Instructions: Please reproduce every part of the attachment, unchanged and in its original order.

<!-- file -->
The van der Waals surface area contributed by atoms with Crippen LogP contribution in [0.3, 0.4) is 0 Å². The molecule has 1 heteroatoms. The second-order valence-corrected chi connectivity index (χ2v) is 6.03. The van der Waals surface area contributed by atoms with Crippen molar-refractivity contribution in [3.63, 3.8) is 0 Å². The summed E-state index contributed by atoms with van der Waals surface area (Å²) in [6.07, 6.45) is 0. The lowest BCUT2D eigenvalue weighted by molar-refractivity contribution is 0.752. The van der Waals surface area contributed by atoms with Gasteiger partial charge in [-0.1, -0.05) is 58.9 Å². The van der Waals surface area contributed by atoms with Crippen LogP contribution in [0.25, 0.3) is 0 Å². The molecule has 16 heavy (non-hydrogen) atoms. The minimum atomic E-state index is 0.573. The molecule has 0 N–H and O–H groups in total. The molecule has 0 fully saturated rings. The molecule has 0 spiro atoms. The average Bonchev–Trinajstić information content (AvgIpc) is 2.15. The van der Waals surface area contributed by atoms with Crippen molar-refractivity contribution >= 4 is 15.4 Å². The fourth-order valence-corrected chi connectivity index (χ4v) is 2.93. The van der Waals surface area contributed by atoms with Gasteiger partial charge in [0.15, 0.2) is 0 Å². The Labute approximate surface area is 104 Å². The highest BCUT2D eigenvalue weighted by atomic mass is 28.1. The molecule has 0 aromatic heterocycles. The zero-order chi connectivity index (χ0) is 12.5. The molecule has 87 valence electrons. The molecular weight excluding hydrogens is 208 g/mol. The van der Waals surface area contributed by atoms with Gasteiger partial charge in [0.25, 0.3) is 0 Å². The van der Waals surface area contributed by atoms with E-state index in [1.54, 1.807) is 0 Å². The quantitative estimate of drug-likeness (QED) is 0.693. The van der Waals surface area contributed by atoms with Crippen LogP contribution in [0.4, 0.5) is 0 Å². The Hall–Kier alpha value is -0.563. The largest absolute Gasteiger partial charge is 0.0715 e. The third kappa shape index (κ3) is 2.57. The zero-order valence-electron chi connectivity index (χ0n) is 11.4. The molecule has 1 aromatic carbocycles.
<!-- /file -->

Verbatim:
The van der Waals surface area contributed by atoms with Crippen LogP contribution in [0.3, 0.4) is 0 Å². The molecule has 1 heteroatoms. The second-order valence-corrected chi connectivity index (χ2v) is 6.03. The van der Waals surface area contributed by atoms with Crippen molar-refractivity contribution in [3.63, 3.8) is 0 Å². The summed E-state index contributed by atoms with van der Waals surface area (Å²) in [6.07, 6.45) is 0. The lowest BCUT2D eigenvalue weighted by molar-refractivity contribution is 0.752. The van der Waals surface area contributed by atoms with Gasteiger partial charge in [-0.1, -0.05) is 58.9 Å². The van der Waals surface area contributed by atoms with Crippen LogP contribution in [0.25, 0.3) is 0 Å². The molecule has 16 heavy (non-hydrogen) atoms. The minimum atomic E-state index is 0.573. The molecule has 0 N–H and O–H groups in total. The molecule has 0 fully saturated rings. The molecule has 0 spiro atoms. The average Bonchev–Trinajstić information content (AvgIpc) is 2.15. The van der Waals surface area contributed by atoms with Crippen molar-refractivity contribution >= 4 is 15.4 Å². The fourth-order valence-corrected chi connectivity index (χ4v) is 2.93. The van der Waals surface area contributed by atoms with Gasteiger partial charge in [0.15, 0.2) is 0 Å². The Labute approximate surface area is 104 Å². The highest BCUT2D eigenvalue weighted by atomic mass is 28.1. The molecule has 0 aromatic heterocycles. The zero-order chi connectivity index (χ0) is 12.5. The molecule has 87 valence electrons. The molecular weight excluding hydrogens is 208 g/mol. The van der Waals surface area contributed by atoms with Gasteiger partial charge in [0.25, 0.3) is 0 Å². The van der Waals surface area contributed by atoms with E-state index in [1.54, 1.807) is 0 Å². The quantitative estimate of drug-likeness (QED) is 0.693. The van der Waals surface area contributed by atoms with Crippen LogP contribution in [0.4, 0.5) is 0 Å². The Hall–Kier alpha value is -0.563. The largest absolute Gasteiger partial charge is 0.0715 e. The third kappa shape index (κ3) is 2.57. The zero-order valence-electron chi connectivity index (χ0n) is 11.4. The molecule has 1 aromatic carbocycles.